Coaches can be leaders not just workers of the present way to prepare future stars. Fio Marin PTR coach,

    • Jim McLennan

      Reply Reply September 1, 2019

      Fio – this dialogue will continue for years – as developing players takes many forms from many coaches. Federer has said the first coach makes the difference – and perhaps it is as simple as that.
      Once at a high performance coaches workshop the question was posed , “at what point do you teach the volley”?
      One of our leading academy instructors said – at about 16 years old as before that they are too young and small to win at the net. Another instructor, who had coached a junior to a Wimbledon doubles title said, “I teach the volley right from the beginning. Anything done later will be too late!”

  • Marek Sikora

    Reply Reply August 31, 2019

    agreed. a great example is Dustin Brown vs Nadal. Dustin made Rafa look like an amateur – not just because of the power returns, but because of Dustin’s approach to net. one stat on their wimbledon match saw rafa come to net once vs 50-60 times with 45 winners for Dustin. he has a 2-0 record against Rafa by using all the court. Rafa just didn’t get it and stayed at his usual place well behind teh base line – unable to compete aainst wonderful short and drop shots. My favourite game to watch and watch again.

    • Jim McLennan

      Reply Reply September 1, 2019

      Marek – Yes but still Rafa may break all the records for tennis from way behind the baseline – that said I believe his legs would feel better had he trained in a way to move forward more often and shorten points
      Jim

  • Michael Kelly

    Reply Reply August 31, 2019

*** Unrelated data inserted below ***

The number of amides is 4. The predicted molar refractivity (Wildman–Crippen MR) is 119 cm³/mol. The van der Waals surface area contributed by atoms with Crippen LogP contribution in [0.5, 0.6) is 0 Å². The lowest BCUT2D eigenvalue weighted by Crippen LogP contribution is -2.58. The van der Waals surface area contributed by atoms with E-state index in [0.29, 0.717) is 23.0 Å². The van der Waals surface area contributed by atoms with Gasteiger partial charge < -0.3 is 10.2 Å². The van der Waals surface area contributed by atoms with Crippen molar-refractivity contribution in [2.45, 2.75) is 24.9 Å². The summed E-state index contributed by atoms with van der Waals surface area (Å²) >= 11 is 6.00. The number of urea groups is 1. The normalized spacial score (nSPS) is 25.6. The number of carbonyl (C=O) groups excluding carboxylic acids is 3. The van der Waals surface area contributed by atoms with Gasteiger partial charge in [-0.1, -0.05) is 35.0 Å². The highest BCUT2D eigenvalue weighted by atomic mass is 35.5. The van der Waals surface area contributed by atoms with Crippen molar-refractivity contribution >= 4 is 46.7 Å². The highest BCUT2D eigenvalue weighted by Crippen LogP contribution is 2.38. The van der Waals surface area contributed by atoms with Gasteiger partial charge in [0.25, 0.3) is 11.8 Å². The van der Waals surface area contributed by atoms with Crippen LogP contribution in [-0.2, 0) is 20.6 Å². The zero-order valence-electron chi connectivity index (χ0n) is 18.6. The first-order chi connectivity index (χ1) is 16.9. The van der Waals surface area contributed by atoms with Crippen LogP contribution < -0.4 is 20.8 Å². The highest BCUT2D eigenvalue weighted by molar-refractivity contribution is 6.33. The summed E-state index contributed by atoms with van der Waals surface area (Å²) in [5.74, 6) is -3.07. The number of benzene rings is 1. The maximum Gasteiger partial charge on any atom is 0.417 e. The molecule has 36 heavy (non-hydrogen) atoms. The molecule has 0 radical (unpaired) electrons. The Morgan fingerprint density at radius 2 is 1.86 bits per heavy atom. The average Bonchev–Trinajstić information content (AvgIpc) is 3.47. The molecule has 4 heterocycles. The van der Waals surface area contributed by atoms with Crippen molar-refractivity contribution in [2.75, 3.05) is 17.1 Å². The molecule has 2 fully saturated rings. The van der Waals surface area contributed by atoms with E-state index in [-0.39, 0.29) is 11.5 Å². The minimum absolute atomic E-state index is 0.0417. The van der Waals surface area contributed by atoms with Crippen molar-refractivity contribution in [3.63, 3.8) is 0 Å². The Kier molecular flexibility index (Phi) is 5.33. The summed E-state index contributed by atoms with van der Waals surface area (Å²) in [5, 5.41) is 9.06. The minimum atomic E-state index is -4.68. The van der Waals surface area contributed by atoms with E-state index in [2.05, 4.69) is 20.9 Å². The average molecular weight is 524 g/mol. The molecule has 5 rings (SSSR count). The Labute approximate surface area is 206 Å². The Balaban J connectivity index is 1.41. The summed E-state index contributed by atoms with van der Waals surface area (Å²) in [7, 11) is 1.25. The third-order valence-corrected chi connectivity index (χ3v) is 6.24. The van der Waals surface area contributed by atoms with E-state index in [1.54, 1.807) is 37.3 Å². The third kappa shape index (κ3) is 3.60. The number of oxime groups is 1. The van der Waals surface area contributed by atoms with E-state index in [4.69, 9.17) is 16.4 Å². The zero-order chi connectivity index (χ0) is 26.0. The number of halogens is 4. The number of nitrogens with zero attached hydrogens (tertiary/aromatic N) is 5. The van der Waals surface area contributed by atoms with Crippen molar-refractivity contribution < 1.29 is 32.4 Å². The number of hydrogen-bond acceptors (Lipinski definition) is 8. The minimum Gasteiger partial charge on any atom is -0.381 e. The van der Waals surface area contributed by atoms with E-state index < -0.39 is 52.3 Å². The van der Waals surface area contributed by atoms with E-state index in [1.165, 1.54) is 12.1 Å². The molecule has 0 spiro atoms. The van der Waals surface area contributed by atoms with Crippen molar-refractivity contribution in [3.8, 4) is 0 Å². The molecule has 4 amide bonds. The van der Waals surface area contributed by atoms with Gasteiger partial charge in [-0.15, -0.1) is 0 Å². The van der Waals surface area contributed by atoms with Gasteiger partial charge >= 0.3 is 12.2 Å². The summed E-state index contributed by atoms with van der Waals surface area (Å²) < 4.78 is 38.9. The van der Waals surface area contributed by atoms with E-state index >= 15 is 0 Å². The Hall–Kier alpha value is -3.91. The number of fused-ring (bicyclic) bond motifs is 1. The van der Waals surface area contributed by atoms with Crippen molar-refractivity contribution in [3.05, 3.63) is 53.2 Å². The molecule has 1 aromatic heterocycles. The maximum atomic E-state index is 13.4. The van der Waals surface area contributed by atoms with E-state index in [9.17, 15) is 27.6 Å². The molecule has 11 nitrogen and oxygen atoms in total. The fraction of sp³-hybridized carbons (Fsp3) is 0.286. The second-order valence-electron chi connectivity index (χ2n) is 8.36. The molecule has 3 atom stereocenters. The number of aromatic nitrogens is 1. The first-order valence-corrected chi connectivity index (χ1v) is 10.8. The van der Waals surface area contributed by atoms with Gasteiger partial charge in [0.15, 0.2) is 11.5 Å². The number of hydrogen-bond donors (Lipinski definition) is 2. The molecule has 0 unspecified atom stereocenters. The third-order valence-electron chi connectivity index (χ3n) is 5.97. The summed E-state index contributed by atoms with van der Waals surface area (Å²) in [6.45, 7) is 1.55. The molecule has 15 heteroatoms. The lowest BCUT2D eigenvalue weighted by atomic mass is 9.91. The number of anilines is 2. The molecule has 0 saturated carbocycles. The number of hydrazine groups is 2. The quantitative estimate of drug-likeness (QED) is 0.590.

Miloslav Mecir was the master of tennis in a box.

    • Jim McLennan

      Reply Reply September 1, 2019

      Michael – thanks, Mecir captures entirely the concept of playing within the box – taking the ball early and truly not always with offensive intent. That style of player with a Federer/McEnroe/Sampras style serve would dominate the game
      best
      Jim

  • Jason Drake

    Reply Reply August 31, 2019

    I believe you are right. Simona Halep, a power hitter by most estimations and a product of the modern academies, was beaten by a younger, less ranked opponent, Taylor Townsend, who came to the net 100 times in their match and controlled the game within the box.

  • Eugene Ovalle

    Reply Reply August 31, 2019

    Jim:

    I am glad you are thinking this way, finally there is a coach that understands the game.

    There is no such thing as “old school.

    In tennis you have to use all the strokes in your toolbox.

    Always play north to south not east to west which by the way is the reason you are seeing so many injuries among baseline players.

    Look a Feliciano Lopez a serve and volleyer that has never had an injury in his 38 years of playing tennis.

    Bravo Jim

    • Jim McLennan

      Reply Reply September 1, 2019

      Eugene – thanks for the note – we even have a 10 year old student using midcourt volleys, drop shots, can even serve and volley – somehow the game can be more fun this way – or at least it is for him
      Jim